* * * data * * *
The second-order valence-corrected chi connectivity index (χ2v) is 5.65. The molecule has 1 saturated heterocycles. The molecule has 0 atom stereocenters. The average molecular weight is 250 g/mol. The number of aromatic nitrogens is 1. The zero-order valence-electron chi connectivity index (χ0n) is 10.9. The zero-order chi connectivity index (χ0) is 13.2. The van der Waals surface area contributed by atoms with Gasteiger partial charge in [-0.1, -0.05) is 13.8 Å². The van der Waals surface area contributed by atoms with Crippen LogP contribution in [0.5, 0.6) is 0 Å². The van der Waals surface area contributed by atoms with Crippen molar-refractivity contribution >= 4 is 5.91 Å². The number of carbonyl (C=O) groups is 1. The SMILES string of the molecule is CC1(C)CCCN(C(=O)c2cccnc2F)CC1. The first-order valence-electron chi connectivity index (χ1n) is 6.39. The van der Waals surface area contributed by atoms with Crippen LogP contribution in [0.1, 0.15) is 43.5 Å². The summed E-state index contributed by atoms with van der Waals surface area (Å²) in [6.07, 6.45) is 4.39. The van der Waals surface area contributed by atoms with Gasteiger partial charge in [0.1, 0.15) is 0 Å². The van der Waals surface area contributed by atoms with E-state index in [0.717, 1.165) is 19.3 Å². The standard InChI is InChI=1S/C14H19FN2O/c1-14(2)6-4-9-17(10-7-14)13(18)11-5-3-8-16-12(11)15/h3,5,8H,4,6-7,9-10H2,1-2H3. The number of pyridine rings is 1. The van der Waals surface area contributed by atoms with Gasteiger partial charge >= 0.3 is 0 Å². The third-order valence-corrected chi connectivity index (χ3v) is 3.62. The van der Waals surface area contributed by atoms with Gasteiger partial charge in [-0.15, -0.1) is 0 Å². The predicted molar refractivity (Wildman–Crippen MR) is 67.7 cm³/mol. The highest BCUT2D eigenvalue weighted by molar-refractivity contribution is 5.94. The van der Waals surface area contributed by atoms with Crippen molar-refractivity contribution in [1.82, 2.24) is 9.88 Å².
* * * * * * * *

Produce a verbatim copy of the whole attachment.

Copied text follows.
The second-order valence-corrected chi connectivity index (χ2v) is 5.65. The molecule has 1 saturated heterocycles. The molecule has 0 atom stereocenters. The average molecular weight is 250 g/mol. The number of aromatic nitrogens is 1. The zero-order valence-electron chi connectivity index (χ0n) is 10.9. The zero-order chi connectivity index (χ0) is 13.2. The van der Waals surface area contributed by atoms with Gasteiger partial charge in [-0.1, -0.05) is 13.8 Å². The van der Waals surface area contributed by atoms with Crippen LogP contribution in [0.5, 0.6) is 0 Å². The van der Waals surface area contributed by atoms with Crippen molar-refractivity contribution >= 4 is 5.91 Å². The number of carbonyl (C=O) groups is 1. The SMILES string of the molecule is CC1(C)CCCN(C(=O)c2cccnc2F)CC1. The first-order valence-electron chi connectivity index (χ1n) is 6.39. The van der Waals surface area contributed by atoms with Crippen LogP contribution in [0.1, 0.15) is 43.5 Å². The summed E-state index contributed by atoms with van der Waals surface area (Å²) in [6.07, 6.45) is 4.39. The van der Waals surface area contributed by atoms with Gasteiger partial charge in [0.1, 0.15) is 0 Å². The van der Waals surface area contributed by atoms with E-state index in [0.717, 1.165) is 19.3 Å². The standard InChI is InChI=1S/C14H19FN2O/c1-14(2)6-4-9-17(10-7-14)13(18)11-5-3-8-16-12(11)15/h3,5,8H,4,6-7,9-10H2,1-2H3. The number of pyridine rings is 1. The van der Waals surface area contributed by atoms with Gasteiger partial charge >= 0.3 is 0 Å². The third-order valence-corrected chi connectivity index (χ3v) is 3.62. The van der Waals surface area contributed by atoms with Gasteiger partial charge in [-0.15, -0.1) is 0 Å². The predicted molar refractivity (Wildman–Crippen MR) is 67.7 cm³/mol. The highest BCUT2D eigenvalue weighted by molar-refractivity contribution is 5.94. The van der Waals surface area contributed by atoms with Crippen molar-refractivity contribution in [1.82, 2.24) is 9.88 Å².